The Electric Mile, G. Love & Special Sauce Epic Records
You”ve gotta wonder whether G. Love knows something the rest of us don”t. How else has the Philly-born blues-rapper maintained such a high level of optimism and energy over seven years and four albums outside of the mainstream spotlight? G. Love has made a career of giving substance to the abstract ideal of human happiness, which in his music takes various forms, from the soul-touching warmth of a lover”s embrace to the cool caress of a Spring breeze. Positivity is his creed, and never has he articulated it so eloquently as on The Electric Mile, his fifth studio album with bassist Jimi “Jazz” Prescott and drummer Jeffrey “Houseman” Clemens, a.k.a. Special Sauce.
Picking up where 1999″s Philadelphonic left off, Mile is G. Love”s most fluid and melodic effort to date. The disc begins with the reggae-soaked “Unified,” a call for racial harmony that fondly recalls the best efforts of Bradley Nowell and Sublime. Where in the past he would have opted for a spoken-word or rap delivery, he is now stretching himself vocally on songs like “Night of the Living Dead” and “Still Hope (Outro),” the latter of which is aided by a healthy dose of sultry female backup vocals.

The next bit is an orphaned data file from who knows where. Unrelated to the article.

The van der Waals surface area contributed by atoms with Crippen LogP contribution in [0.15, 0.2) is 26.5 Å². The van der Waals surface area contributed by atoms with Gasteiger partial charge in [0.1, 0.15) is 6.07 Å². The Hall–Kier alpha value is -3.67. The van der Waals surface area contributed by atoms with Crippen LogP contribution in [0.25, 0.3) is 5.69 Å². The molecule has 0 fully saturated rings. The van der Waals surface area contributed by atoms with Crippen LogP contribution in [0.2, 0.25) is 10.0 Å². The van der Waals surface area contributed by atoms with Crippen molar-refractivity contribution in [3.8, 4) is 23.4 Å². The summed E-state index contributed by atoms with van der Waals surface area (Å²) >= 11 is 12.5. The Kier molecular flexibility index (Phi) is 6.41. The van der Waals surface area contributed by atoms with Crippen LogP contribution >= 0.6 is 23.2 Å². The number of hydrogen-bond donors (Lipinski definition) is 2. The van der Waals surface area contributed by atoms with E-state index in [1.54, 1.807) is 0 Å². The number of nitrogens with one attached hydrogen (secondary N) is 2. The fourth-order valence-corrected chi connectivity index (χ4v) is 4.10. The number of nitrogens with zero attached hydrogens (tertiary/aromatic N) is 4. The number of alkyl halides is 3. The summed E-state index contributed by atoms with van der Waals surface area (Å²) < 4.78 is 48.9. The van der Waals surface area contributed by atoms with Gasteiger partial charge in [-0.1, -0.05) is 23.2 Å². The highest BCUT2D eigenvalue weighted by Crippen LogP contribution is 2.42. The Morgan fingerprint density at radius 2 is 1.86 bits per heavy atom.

Longtime fans will be pleased to find that the musical connection between G. and his Special Sauce comrades is stronger than ever. Prescott and Clemens should be commended for the level of restraint they exercise in their role as rhythm section. At no point do they step on the toes of their frontman, and Mile is better for their judiciousness.
Ultimately, what we have here is a rare specimen indeed: An album of thought-provoking tunes without a hint of pretense. G. Love is no Zack De La Rocha, but he”s got a message that gets across in a convincing and endearing manner (see: Neil Young). “I got no time to put the other man down,” he raps on “Parasite,” a tune which decries the doublespeak of politicians who “leech off of the people” in this “flea-eat-dog world.” At other times he wisely opts for musical expression over the turn of a clever phrase. G. Love is the kind of musician who recognizes that a harmonica solo can say just as much, if not more, than even the most compelling lyric.
Much of G. Love”s appeal lies in the way he provides a socially-conscious alternative to the tired, clich-ridden “bitches and money” rap music of today while simultaneously offering up a breath of fresh air for rock “n roll fans who are weary of hearing Fred Durst repeat his favorite expletive over a canned break-beat while radio and MTV insult their intelligence by passing it off as cutting-edge “rap-rock.” On The Electric Mile, G. Love rocks harder with an acoustic guitar in his hands and a smile on his face than any of the rap-rock “pioneers” that currently rule modern rock radio.